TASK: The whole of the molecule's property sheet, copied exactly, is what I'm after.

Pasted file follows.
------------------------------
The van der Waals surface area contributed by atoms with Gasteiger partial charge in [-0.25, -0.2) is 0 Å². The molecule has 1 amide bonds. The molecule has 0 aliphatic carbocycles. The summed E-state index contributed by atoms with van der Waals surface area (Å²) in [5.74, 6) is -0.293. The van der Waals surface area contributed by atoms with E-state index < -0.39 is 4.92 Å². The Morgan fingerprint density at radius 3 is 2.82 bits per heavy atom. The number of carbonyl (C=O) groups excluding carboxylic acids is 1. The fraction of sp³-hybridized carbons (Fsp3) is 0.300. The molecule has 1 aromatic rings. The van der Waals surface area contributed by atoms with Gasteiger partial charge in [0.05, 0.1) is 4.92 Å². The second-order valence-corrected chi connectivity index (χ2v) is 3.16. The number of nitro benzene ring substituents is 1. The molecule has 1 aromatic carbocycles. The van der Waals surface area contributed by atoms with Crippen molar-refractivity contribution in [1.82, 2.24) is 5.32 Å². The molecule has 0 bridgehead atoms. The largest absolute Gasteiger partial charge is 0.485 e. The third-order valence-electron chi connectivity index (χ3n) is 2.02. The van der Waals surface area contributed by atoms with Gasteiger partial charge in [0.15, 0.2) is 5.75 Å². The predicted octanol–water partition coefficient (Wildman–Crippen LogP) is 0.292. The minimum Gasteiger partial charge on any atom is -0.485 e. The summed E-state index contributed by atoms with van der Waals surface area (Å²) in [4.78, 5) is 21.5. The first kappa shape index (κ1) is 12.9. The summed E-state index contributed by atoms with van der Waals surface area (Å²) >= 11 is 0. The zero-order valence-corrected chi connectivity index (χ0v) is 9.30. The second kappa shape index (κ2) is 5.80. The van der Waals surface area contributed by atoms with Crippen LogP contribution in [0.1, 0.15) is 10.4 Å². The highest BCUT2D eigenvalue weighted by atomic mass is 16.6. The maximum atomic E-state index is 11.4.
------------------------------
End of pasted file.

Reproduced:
The van der Waals surface area contributed by atoms with Gasteiger partial charge in [-0.25, -0.2) is 0 Å². The molecule has 1 amide bonds. The molecule has 0 aliphatic carbocycles. The summed E-state index contributed by atoms with van der Waals surface area (Å²) in [5.74, 6) is -0.293. The van der Waals surface area contributed by atoms with E-state index < -0.39 is 4.92 Å². The Morgan fingerprint density at radius 3 is 2.82 bits per heavy atom. The number of carbonyl (C=O) groups excluding carboxylic acids is 1. The fraction of sp³-hybridized carbons (Fsp3) is 0.300. The molecule has 1 aromatic rings. The van der Waals surface area contributed by atoms with Gasteiger partial charge in [0.05, 0.1) is 4.92 Å². The second-order valence-corrected chi connectivity index (χ2v) is 3.16. The number of nitro benzene ring substituents is 1. The molecule has 1 aromatic carbocycles. The van der Waals surface area contributed by atoms with Crippen molar-refractivity contribution in [1.82, 2.24) is 5.32 Å². The molecule has 0 bridgehead atoms. The largest absolute Gasteiger partial charge is 0.485 e. The third-order valence-electron chi connectivity index (χ3n) is 2.02. The van der Waals surface area contributed by atoms with Gasteiger partial charge in [0.15, 0.2) is 5.75 Å². The predicted octanol–water partition coefficient (Wildman–Crippen LogP) is 0.292. The minimum Gasteiger partial charge on any atom is -0.485 e. The summed E-state index contributed by atoms with van der Waals surface area (Å²) in [4.78, 5) is 21.5. The first kappa shape index (κ1) is 12.9. The summed E-state index contributed by atoms with van der Waals surface area (Å²) >= 11 is 0. The zero-order valence-corrected chi connectivity index (χ0v) is 9.30. The second kappa shape index (κ2) is 5.80. The van der Waals surface area contributed by atoms with Crippen LogP contribution in [0.1, 0.15) is 10.4 Å². The highest BCUT2D eigenvalue weighted by atomic mass is 16.6. The maximum atomic E-state index is 11.4.